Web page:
Welcome to this week’s History Thread! I didn’t have a topic until I looked up “this day in history,” but it seems like a fun one to discuss. As always, do not feel constrained by the discussion topic.
This week’s topic: hoaxes, scams and cons. History is full of humans tricking other humans for fun and profit, politics or religion or other ideology. Discuss your favorite bits of historical trickery and deception!
Today’s picture: In 1912, Charles Dawson made one of the most momentous finds in modern archaeology. During a dig at the Piltdown gravel pit in East Sussex, Dawson found a strange humanoid skull which seemed too large to be human but too human-like to be an ape. Several professional scientists examined the find and determined that it must be the legendary “missing link” between man and ape. Thus, an important moment in proving Darwin’s Theory of Evolution!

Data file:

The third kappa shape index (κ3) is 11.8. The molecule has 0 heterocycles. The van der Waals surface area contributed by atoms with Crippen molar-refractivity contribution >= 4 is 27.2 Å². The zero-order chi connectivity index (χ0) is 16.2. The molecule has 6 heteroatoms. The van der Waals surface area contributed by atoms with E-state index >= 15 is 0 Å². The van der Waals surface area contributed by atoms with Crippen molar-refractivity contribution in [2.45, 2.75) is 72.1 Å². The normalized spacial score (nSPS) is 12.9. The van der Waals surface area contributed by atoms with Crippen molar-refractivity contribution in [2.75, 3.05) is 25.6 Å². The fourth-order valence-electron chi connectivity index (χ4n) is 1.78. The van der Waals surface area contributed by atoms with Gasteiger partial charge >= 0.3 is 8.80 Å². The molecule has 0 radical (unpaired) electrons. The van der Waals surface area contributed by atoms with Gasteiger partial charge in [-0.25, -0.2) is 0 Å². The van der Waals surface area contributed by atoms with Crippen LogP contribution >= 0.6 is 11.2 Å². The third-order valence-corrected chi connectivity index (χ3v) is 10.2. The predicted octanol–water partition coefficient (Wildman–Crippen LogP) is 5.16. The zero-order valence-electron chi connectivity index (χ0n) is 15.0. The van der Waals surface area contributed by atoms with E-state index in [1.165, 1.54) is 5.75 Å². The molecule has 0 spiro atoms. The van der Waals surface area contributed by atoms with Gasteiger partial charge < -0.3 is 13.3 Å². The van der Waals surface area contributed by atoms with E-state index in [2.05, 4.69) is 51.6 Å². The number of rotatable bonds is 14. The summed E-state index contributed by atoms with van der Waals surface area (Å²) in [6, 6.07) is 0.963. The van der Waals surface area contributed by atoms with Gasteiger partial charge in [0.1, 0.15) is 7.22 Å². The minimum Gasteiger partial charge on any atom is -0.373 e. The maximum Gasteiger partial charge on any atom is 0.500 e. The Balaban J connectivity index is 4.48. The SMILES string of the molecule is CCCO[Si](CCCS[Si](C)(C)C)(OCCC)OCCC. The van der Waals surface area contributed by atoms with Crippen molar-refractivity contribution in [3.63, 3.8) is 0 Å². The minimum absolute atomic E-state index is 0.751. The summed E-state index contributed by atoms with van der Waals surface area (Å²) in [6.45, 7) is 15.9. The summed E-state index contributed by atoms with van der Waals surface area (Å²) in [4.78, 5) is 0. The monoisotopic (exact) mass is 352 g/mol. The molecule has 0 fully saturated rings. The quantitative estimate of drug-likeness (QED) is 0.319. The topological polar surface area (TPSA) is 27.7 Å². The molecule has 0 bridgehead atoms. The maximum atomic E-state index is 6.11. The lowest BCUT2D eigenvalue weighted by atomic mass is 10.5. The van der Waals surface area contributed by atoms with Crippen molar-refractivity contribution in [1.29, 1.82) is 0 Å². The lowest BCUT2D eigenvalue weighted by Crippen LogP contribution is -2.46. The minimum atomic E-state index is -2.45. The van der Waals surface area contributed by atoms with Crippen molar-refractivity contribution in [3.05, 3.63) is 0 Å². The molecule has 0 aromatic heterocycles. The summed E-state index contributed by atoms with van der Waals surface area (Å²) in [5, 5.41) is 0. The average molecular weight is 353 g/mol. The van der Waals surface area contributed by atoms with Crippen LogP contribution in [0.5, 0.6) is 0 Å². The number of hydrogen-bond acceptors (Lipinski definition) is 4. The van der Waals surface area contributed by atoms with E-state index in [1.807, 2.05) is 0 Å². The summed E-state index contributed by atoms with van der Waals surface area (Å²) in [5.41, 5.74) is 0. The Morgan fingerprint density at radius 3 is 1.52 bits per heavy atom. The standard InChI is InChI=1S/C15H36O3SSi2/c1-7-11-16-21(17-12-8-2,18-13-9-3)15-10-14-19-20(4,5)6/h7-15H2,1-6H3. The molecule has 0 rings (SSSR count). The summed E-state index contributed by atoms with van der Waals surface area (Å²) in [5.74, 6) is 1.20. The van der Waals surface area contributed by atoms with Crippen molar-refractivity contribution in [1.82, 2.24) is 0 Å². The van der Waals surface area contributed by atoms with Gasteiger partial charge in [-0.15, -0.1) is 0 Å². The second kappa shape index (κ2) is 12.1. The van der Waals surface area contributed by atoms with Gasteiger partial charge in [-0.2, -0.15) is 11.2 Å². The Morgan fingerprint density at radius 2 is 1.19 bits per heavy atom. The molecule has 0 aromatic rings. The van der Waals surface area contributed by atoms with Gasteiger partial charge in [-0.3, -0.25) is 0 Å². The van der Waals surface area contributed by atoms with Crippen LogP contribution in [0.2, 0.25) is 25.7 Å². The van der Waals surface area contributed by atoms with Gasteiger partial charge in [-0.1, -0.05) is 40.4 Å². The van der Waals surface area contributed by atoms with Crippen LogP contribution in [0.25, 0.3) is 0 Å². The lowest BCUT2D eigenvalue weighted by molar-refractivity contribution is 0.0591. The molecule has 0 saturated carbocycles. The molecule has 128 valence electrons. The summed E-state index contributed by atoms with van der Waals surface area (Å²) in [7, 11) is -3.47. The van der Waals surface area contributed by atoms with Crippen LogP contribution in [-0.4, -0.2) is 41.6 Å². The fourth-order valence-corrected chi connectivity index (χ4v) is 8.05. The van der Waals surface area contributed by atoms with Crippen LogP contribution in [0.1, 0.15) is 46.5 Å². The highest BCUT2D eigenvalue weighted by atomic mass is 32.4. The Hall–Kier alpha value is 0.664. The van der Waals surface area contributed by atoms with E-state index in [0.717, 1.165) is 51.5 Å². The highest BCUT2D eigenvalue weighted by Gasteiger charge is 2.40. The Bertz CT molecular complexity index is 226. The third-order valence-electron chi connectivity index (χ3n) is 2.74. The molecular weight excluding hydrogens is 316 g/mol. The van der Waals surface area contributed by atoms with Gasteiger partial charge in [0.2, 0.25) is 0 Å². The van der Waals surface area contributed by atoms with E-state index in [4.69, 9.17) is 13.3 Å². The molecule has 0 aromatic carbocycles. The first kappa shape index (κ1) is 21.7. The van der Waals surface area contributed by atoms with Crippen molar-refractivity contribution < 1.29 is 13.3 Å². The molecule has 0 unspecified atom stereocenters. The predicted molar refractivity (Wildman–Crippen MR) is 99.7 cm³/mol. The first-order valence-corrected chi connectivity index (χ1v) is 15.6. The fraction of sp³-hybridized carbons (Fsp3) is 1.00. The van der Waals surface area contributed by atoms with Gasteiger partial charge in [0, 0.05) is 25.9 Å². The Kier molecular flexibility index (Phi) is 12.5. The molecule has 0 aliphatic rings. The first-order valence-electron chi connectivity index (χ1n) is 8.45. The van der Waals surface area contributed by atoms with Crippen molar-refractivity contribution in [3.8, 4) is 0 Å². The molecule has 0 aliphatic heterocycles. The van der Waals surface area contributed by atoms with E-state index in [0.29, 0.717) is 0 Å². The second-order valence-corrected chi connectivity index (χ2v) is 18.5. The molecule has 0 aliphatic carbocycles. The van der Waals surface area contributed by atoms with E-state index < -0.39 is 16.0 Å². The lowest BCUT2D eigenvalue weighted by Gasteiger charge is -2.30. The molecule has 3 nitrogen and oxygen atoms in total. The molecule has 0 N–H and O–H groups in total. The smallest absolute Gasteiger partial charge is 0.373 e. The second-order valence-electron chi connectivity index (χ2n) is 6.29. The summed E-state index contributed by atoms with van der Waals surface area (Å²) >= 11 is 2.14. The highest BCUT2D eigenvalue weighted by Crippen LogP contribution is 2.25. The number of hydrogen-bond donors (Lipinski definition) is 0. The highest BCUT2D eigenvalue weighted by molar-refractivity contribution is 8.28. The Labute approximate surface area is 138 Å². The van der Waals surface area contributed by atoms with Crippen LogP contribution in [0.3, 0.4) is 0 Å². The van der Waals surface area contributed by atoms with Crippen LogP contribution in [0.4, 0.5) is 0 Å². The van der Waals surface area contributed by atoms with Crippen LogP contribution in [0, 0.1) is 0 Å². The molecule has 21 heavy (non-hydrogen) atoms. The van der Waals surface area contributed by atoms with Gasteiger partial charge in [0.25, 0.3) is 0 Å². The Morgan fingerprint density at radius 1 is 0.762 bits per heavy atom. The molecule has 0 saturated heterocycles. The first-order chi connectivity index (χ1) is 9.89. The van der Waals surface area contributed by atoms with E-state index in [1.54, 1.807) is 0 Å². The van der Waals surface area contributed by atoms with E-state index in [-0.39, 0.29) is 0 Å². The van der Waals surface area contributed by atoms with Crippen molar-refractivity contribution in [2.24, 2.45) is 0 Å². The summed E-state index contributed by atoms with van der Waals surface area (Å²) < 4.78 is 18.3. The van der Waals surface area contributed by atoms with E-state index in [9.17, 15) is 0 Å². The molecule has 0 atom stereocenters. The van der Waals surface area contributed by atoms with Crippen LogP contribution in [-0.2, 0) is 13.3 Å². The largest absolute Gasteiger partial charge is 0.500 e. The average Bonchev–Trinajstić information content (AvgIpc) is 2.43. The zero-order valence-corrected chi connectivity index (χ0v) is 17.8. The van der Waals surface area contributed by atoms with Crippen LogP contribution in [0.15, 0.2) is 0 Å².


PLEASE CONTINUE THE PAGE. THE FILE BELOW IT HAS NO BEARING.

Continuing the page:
…Except it wasn’t. Even in Dawson’s day there were doubters, but enough reputable people bought the story. Incredibly, it took over four decades until an in-depth investigation (published in Time Magazine, of all places, on November 21st, 1953) by several leading archaeologists determined that the Piltdown skull was actually a crude admixture of a human skull, an orangutan mandible and fossilized chimp teeth.
Why something that, in retrospect, seemed so obviously fake (and most likely faked by Dawson himself, though it’s never been conclusively proved) was accepted as truth for so long is unknown, though it’s been suggested that the eagerness of certain scientists to “prove” the reality of the “missing link” let them accept something specious that seemed to validate them. So much for the scientific process.
This has gone down in history as one of the most notorious scientific hoaxes, and remains ammunition for the creationist crowd who desperately want to prove evolution isn’t real. Fortunately, they are reality-denying morons who can be dismissed along with global warming “skeptics,” Holocaust deniers and those Trump supporters Politico loves to profile.